I used to be staunchly anti-Facebook, and this philosophical stance was idiotic.
It’s Sunday morning and I’m up to not much. Updating our monthly budget, catching up on a few blogs that are blocked at work and therefore unavailable for me to fuck off with while getting paid, and listening to iTunes.
“I Try” by Macy Gray comes on. This sweet, sad, quirky song transports me to the backseat of Kenny’s Subaru on the way to a children’s theater performance at some nearby elementary school in the middle of a Spring day senior year of high school.
Jenna’s next to me, Amie’s next to her, and Robin’s riding shotgun. Robin and Kenny are smoking. I wish I were too, but I’m not yet cool enough and don’t start until several months later.
Cut to 2:48 in the song, and Robin does a pitch perfect and hilarious impression of Macy enthusiastically caterwauling “I try to say goodbye and I choke!” and the whole car cracks up. It’s a warm and good day.
I haven’t seen or spoken to Robin in probably 5 years. Nothing happened between us, no falling out, no ill will, nothing. We just sort of drifted apart like people do. And whereas pre-Facebook the effort required to get in touch with someone from your past was prohibitive – finding their number, calling them out of the blue, awkwardly rehashing several years of history quickly… people probably thought you were going to sell them Amway with this approach – Facebook allows you to check up on them anonymously.
I go to Robin’s page, enjoy photos of her and her beautiful family, glance at a few posts, decide based on this (admittedly) very narrow snapshot of her existence that she seems happy, and look forward to whenever our paths cross again. I psychically send her some good vibes, and hope they reach her.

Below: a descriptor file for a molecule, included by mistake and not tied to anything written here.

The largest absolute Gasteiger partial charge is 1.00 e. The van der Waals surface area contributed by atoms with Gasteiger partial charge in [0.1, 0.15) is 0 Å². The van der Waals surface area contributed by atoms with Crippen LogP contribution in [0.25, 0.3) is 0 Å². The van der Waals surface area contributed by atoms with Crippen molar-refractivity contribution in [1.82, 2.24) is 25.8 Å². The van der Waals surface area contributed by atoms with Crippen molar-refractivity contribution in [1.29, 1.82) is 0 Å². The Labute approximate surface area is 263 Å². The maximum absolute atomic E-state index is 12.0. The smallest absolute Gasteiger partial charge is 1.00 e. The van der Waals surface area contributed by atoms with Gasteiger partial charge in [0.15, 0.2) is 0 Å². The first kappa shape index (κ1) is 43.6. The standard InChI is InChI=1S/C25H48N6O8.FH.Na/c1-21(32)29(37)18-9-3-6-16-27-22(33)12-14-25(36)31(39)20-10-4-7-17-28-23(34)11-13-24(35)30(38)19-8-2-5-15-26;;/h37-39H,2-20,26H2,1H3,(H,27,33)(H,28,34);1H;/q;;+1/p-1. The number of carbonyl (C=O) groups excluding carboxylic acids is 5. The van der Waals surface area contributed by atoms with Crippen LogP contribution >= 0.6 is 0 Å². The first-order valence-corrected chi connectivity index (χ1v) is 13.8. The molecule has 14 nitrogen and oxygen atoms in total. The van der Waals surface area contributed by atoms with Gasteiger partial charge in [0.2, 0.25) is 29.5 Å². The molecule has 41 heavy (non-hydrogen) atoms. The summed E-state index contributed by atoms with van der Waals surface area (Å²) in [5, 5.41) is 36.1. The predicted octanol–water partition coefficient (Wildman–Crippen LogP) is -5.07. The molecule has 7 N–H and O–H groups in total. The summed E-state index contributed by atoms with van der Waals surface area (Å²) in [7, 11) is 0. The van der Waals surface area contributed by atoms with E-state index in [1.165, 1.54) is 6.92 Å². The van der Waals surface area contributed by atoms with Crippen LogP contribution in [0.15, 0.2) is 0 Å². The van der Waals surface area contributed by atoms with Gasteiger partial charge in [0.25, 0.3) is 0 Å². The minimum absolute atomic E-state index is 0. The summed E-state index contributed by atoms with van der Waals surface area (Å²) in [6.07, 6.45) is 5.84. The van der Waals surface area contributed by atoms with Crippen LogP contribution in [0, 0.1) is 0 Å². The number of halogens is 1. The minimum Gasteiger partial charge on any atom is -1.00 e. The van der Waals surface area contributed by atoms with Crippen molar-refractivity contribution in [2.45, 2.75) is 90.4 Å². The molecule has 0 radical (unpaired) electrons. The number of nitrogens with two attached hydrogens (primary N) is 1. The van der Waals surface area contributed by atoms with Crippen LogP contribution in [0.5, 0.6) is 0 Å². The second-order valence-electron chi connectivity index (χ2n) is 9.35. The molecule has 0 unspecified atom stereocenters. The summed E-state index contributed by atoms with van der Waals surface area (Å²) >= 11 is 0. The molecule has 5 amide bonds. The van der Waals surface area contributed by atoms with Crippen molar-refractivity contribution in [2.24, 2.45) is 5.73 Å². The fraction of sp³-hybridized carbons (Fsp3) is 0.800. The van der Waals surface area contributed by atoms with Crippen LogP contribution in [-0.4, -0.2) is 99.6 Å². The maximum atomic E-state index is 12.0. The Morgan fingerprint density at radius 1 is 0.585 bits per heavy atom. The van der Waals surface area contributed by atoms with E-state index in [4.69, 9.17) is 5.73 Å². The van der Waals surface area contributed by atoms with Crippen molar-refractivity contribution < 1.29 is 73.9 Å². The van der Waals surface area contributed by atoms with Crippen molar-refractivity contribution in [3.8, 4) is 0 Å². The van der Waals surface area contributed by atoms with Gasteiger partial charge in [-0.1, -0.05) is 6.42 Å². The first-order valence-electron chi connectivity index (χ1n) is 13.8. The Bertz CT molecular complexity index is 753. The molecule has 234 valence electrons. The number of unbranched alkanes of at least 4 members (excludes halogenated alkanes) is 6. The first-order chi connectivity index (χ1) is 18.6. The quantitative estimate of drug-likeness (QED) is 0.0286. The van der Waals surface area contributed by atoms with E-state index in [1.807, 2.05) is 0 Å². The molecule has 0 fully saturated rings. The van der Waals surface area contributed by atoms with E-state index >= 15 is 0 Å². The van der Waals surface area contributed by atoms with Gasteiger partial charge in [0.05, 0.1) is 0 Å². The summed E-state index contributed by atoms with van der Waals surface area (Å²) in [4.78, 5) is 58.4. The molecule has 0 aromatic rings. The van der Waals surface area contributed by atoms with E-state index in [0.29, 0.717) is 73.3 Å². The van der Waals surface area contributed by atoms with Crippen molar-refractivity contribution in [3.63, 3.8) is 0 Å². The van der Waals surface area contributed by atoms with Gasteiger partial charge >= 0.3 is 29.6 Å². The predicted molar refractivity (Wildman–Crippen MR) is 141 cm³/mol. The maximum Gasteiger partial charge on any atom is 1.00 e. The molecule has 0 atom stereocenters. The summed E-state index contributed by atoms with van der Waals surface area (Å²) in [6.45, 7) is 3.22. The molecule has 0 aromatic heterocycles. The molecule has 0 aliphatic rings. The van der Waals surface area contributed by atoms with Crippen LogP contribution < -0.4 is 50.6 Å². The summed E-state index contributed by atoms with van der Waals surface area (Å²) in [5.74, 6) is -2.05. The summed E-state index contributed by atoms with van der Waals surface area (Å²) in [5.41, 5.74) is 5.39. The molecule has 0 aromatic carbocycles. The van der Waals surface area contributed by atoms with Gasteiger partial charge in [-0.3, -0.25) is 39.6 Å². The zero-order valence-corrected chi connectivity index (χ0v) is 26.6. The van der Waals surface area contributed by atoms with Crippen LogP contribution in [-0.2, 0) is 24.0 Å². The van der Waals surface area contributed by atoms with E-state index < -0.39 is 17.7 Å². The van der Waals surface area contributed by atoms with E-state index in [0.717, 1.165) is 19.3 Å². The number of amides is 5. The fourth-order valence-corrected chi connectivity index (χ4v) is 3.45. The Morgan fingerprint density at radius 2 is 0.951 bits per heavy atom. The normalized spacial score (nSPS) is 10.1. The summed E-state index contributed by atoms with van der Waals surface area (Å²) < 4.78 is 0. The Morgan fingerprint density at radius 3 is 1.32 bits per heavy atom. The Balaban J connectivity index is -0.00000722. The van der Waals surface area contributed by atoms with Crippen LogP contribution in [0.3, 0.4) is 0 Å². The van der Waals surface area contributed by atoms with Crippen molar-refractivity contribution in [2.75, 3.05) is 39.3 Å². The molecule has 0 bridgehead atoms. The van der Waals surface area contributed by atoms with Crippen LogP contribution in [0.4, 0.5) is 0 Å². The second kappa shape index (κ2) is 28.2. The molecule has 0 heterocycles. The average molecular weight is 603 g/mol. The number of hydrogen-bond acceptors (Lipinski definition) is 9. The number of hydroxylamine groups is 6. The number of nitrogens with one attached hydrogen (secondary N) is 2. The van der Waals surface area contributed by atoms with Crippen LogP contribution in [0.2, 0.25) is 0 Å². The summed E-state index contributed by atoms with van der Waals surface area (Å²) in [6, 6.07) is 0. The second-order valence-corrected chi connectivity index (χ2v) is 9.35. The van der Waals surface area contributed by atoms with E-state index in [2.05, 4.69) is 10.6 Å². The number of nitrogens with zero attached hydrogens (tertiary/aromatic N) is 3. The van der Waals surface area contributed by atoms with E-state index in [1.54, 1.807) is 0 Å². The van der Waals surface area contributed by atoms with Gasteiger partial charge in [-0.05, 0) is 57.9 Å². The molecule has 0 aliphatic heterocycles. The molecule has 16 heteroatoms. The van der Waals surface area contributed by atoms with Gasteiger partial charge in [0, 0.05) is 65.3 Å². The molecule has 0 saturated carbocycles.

When I was anti-Facebook, I hated the idea of introducing any additional potential awkwardness by sharing a space with my ex-girlfriends (Hi Jessica!). Once my professional life forced me to join in March of 2010, I realized this was absurd because at that point I had been with my wife for over 5 years. I had been out of high school for a fucking decade at that point. Non-crazy people realize they intersect with people throughout life, and as time passes, the net result of those intersections is immaterial – what matters is that you shared time together at all, life is short, and those people are finite.
Facebook is ultimately a tool for good because I always feel better knowing someone who will forever live in a small place in my heart is doing okay.
And looking up Robin on Facebook is a fun after-party to listening to Macy Gray.